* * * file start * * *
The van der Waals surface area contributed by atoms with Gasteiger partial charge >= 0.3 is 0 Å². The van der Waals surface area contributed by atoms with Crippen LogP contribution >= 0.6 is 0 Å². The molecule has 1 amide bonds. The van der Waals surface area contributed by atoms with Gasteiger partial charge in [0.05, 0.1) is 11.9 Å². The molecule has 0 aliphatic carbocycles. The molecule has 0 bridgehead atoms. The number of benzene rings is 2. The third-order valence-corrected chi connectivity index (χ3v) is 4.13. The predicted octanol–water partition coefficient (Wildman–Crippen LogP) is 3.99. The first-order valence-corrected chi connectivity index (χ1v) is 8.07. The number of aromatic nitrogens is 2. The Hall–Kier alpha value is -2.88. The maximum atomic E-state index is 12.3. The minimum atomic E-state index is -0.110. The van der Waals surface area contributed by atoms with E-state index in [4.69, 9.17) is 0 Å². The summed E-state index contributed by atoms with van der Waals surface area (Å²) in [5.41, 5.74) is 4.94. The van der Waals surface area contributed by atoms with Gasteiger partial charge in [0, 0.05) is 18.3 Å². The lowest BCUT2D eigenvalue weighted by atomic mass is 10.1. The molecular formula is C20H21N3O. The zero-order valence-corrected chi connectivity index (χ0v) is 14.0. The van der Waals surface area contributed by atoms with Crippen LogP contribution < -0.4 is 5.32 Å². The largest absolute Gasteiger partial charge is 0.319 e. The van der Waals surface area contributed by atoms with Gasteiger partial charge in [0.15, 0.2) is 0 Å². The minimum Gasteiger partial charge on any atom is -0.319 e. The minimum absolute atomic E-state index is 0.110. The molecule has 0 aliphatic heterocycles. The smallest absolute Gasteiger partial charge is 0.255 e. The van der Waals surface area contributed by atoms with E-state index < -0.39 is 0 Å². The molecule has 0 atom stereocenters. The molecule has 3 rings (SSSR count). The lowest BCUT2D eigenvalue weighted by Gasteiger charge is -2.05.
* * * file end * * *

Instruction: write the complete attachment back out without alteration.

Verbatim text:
The van der Waals surface area contributed by atoms with Gasteiger partial charge >= 0.3 is 0 Å². The van der Waals surface area contributed by atoms with Crippen LogP contribution >= 0.6 is 0 Å². The molecule has 1 amide bonds. The van der Waals surface area contributed by atoms with Gasteiger partial charge in [0.05, 0.1) is 11.9 Å². The molecule has 0 aliphatic carbocycles. The molecule has 0 bridgehead atoms. The number of benzene rings is 2. The third-order valence-corrected chi connectivity index (χ3v) is 4.13. The predicted octanol–water partition coefficient (Wildman–Crippen LogP) is 3.99. The first-order valence-corrected chi connectivity index (χ1v) is 8.07. The number of aromatic nitrogens is 2. The Hall–Kier alpha value is -2.88. The maximum atomic E-state index is 12.3. The minimum atomic E-state index is -0.110. The van der Waals surface area contributed by atoms with E-state index in [4.69, 9.17) is 0 Å². The summed E-state index contributed by atoms with van der Waals surface area (Å²) in [5.41, 5.74) is 4.94. The van der Waals surface area contributed by atoms with Gasteiger partial charge in [0, 0.05) is 18.3 Å². The lowest BCUT2D eigenvalue weighted by atomic mass is 10.1. The molecular formula is C20H21N3O. The zero-order valence-corrected chi connectivity index (χ0v) is 14.0. The van der Waals surface area contributed by atoms with Crippen LogP contribution < -0.4 is 5.32 Å². The largest absolute Gasteiger partial charge is 0.319 e. The van der Waals surface area contributed by atoms with Gasteiger partial charge in [0.15, 0.2) is 0 Å². The minimum Gasteiger partial charge on any atom is -0.319 e. The minimum absolute atomic E-state index is 0.110. The molecule has 0 aliphatic heterocycles. The smallest absolute Gasteiger partial charge is 0.255 e. The van der Waals surface area contributed by atoms with E-state index < -0.39 is 0 Å². The molecule has 0 atom stereocenters. The molecule has 3 rings (SSSR count). The lowest BCUT2D eigenvalue weighted by Gasteiger charge is -2.05.